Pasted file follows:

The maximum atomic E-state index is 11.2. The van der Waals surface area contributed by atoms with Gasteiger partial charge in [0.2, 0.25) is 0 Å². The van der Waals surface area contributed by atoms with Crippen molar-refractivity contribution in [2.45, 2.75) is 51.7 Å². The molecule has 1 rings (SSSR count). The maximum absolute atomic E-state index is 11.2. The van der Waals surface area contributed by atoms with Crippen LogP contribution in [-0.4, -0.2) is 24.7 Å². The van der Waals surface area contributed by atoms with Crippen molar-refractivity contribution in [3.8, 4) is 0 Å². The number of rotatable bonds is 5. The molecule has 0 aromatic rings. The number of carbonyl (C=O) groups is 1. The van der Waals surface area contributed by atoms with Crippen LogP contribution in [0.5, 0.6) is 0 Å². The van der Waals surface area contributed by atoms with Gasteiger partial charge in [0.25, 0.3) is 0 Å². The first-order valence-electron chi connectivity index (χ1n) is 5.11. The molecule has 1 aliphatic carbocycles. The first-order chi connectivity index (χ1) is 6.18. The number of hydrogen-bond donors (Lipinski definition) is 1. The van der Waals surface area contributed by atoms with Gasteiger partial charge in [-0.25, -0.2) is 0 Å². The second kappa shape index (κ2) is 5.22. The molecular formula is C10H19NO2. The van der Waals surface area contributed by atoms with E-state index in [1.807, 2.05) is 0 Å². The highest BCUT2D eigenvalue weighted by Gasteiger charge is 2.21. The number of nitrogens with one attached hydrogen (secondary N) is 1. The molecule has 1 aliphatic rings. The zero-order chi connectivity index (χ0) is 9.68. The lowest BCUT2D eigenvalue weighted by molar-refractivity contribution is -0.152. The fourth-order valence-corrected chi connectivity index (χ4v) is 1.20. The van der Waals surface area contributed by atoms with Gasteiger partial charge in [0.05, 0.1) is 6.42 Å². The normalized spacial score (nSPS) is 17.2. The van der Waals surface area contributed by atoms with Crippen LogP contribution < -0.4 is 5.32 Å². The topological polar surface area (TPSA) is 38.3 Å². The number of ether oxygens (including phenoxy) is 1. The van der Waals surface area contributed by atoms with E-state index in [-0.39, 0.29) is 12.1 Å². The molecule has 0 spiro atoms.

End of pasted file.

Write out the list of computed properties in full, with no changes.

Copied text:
The maximum atomic E-state index is 11.2. The van der Waals surface area contributed by atoms with Gasteiger partial charge in [0.2, 0.25) is 0 Å². The van der Waals surface area contributed by atoms with Crippen molar-refractivity contribution in [2.45, 2.75) is 51.7 Å². The molecule has 1 rings (SSSR count). The maximum absolute atomic E-state index is 11.2. The van der Waals surface area contributed by atoms with Crippen LogP contribution in [-0.4, -0.2) is 24.7 Å². The van der Waals surface area contributed by atoms with Crippen molar-refractivity contribution in [3.8, 4) is 0 Å². The number of rotatable bonds is 5. The molecule has 0 aromatic rings. The number of carbonyl (C=O) groups is 1. The van der Waals surface area contributed by atoms with Crippen LogP contribution in [0.5, 0.6) is 0 Å². The van der Waals surface area contributed by atoms with Gasteiger partial charge in [0.25, 0.3) is 0 Å². The first-order valence-electron chi connectivity index (χ1n) is 5.11. The molecule has 1 aliphatic carbocycles. The first-order chi connectivity index (χ1) is 6.18. The number of hydrogen-bond donors (Lipinski definition) is 1. The van der Waals surface area contributed by atoms with Gasteiger partial charge in [-0.25, -0.2) is 0 Å². The second kappa shape index (κ2) is 5.22. The molecular formula is C10H19NO2. The van der Waals surface area contributed by atoms with E-state index in [1.807, 2.05) is 0 Å². The highest BCUT2D eigenvalue weighted by Gasteiger charge is 2.21. The number of nitrogens with one attached hydrogen (secondary N) is 1. The molecule has 1 aliphatic rings. The zero-order chi connectivity index (χ0) is 9.68. The lowest BCUT2D eigenvalue weighted by molar-refractivity contribution is -0.152. The fourth-order valence-corrected chi connectivity index (χ4v) is 1.20. The van der Waals surface area contributed by atoms with Gasteiger partial charge in [0.05, 0.1) is 6.42 Å². The normalized spacial score (nSPS) is 17.2. The van der Waals surface area contributed by atoms with Crippen LogP contribution < -0.4 is 5.32 Å². The topological polar surface area (TPSA) is 38.3 Å². The number of ether oxygens (including phenoxy) is 1. The van der Waals surface area contributed by atoms with E-state index in [-0.39, 0.29) is 12.1 Å². The molecule has 0 spiro atoms.